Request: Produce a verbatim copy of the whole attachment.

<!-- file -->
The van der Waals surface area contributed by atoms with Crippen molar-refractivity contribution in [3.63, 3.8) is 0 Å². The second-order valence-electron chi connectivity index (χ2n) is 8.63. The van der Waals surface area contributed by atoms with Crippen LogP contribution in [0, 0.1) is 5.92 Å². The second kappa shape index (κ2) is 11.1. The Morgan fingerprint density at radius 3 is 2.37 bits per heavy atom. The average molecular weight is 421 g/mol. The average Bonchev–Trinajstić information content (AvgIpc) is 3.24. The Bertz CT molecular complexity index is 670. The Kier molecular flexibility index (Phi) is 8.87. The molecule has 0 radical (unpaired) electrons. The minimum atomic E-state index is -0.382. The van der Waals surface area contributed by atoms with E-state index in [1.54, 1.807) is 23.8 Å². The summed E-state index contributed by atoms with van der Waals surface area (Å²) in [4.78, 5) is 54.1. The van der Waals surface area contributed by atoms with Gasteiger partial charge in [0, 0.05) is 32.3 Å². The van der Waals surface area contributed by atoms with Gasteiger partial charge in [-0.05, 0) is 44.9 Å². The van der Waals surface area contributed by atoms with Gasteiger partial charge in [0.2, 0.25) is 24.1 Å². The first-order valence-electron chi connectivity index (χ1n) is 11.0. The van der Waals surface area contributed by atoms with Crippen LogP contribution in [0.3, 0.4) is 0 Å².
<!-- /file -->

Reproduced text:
The van der Waals surface area contributed by atoms with Crippen molar-refractivity contribution in [3.63, 3.8) is 0 Å². The second-order valence-electron chi connectivity index (χ2n) is 8.63. The van der Waals surface area contributed by atoms with Crippen LogP contribution in [0, 0.1) is 5.92 Å². The second kappa shape index (κ2) is 11.1. The Morgan fingerprint density at radius 3 is 2.37 bits per heavy atom. The average molecular weight is 421 g/mol. The average Bonchev–Trinajstić information content (AvgIpc) is 3.24. The Bertz CT molecular complexity index is 670. The Kier molecular flexibility index (Phi) is 8.87. The molecule has 0 radical (unpaired) electrons. The minimum atomic E-state index is -0.382. The van der Waals surface area contributed by atoms with E-state index in [1.54, 1.807) is 23.8 Å². The summed E-state index contributed by atoms with van der Waals surface area (Å²) in [4.78, 5) is 54.1. The van der Waals surface area contributed by atoms with Gasteiger partial charge in [0, 0.05) is 32.3 Å². The van der Waals surface area contributed by atoms with Gasteiger partial charge in [-0.05, 0) is 44.9 Å². The van der Waals surface area contributed by atoms with Gasteiger partial charge in [0.2, 0.25) is 24.1 Å². The first-order valence-electron chi connectivity index (χ1n) is 11.0. The van der Waals surface area contributed by atoms with Crippen LogP contribution in [0.3, 0.4) is 0 Å².